A Life Owed (part 2)

By the third day, the uniforms had started to smell foul. They were out of food and their feet were battered with blisters. The unforgiving terrain of the Perućica Forest was taking its toll. The remaining soldiers knew that they had to keep moving if they wanted a chance to survive. The options weren’t optimistic either way. They would either be killed by the Germans, die of starvation, or freeze to death…in the end, the result would be the same. They had to reach Foča.

Only three soldiers remained out of what was a six-man patrol squad. Boško was the oldest of the three, despite being only 25 years old. Davor was 22, Hasan had just turned 20. The squad was tasked with guarding the first outpost on the only northbound road to Foča where the Yugoslav Partisan troops were awaiting reinforcements in preparation for an imminent German offensive. The Partisans believed that this offensive would be the last German push in the region, as many of their reinforcements were soon to be moved to the Russian front where things were getting desperate. But the Partisans didn’t know when the initial attack would commence. Boško’s patrol squad found out soon. A German platoon staged a surprise assault on their outpost in the middle of a freezing March night, killing half of their squad including their Sergeant. The three survivors were asleep in the rear at the time of the assault. By the time they realized what was happening, the other half of the squad was already dead. Their vehicle was immobilized, the radio was busted. They had no choice but to run into the darkness of the thick Perućica Forest.

The following morning, Davor and Hasan decided that Boško should become the temporary leader of the leftover squad. After all, he was the oldest, so they unofficially named him Squad Corporal by default. All Boško did to earn that rank was stay alive. Sometimes, staying alive is all that is required in order to climb up the army rank ladder. That sounds easier than it actually is. Boško had no ambitions to actually become a ranked officer. In fact, he despised most of his officers — especially their smugness and arrogance that is often confused with ‘leadership’. But the boys in the squad needed someone to take the lead. The boys…compared to Boško, they were still just boys.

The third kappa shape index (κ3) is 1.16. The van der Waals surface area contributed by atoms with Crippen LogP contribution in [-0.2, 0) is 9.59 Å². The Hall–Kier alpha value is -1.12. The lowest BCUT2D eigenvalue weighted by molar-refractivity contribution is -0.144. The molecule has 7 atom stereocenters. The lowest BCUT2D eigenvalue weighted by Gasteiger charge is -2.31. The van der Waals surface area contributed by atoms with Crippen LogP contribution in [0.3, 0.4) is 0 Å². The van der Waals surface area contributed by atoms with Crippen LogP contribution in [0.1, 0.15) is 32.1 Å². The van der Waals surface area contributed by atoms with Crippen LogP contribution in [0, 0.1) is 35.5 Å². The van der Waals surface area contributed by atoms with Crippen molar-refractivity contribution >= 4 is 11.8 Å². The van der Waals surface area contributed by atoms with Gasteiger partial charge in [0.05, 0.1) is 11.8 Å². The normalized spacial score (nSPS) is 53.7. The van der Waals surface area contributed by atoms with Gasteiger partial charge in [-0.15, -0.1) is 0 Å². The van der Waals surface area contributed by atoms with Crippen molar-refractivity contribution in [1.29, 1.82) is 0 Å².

Davor was a philosophy student at the Zagreb University. He joined the Partisans because he fell in love with a Slovakian co-student who became active in the underground Anti-Fascist Women’s Resistance movement at the university. To impress her and get her attention, he swapped Nietzsche for Marx and Lenin. Together they printed tiny resistance leaflets and placed them into the bibles and hymn books inside all the catholic churches in Zagreb. She got caught and was jailed. Davor decided to leave Zagreb and join the Partisan rebels in rural Croatia along with other student groups.

Hasan grew up as the only boy in a household with six sisters in a village near the central Bosnian town of Jajce. As a feisty kid, getting the necessary attention and recognition was always a struggle in the humble country house, where livelihood depended on a few cows, a dozen chickens, and a patch of arable land. Hasan only finished elementary school but the thing he learned best during those years was the sport of boxing. His former physical education instructor, who also taught four more subjects in the tiny village school, inspired him to become dedicated to the sport and coached Hasan every other day. He became quite a decent boxer, developing a wicked left hook and a fast right uppercut, becoming locally renowned in the area as an up-and-coming fighter. Hasan and his coach joined the Partisans together after hearing a speech by Josip Broz Tito being broadcast over the radio. Tito was in Jajce to proclaim the establishment of a new federal Yugoslavia and emphasized the need for every capable man to support the cause and take up arms against the German invaders and their domestic supporters. Hasan was convinced. His only concern was that he would join the war effort as a virgin. He expressed his concern to his coach and main confidant, who gave Hasan some money in case the opportunity to purchase sexual gratification presented itself on the way to joining the troops. It didn’t.

Boško was the only one who already had his own family. A baker by trade, he had massively strong hands that could break just about anything. Years of kneading dough every day bestowed him with herculean hands and he was known among the troops for being the arm wrestling champion. He even made a little bit of money because he’d accept challenges from other soldiers who bet that they could beat him. If someone needed a nut cracked or an apple ripped in half, they would casually throw it over to Boško and he would oblige. But not without taking a bite himself first — ‘nut cracker tax’ he called it. The other soldiers didn’t mind. They were entertained by the whole performance. He was just as entertained by Davor’s intellectual Croatian dialect and Hasan’s Bosnian peasant speech. They came from very different parts of Yugoslavia and now they were “stuck in the same shit” as Boško would eloquently observe.

…to be continued…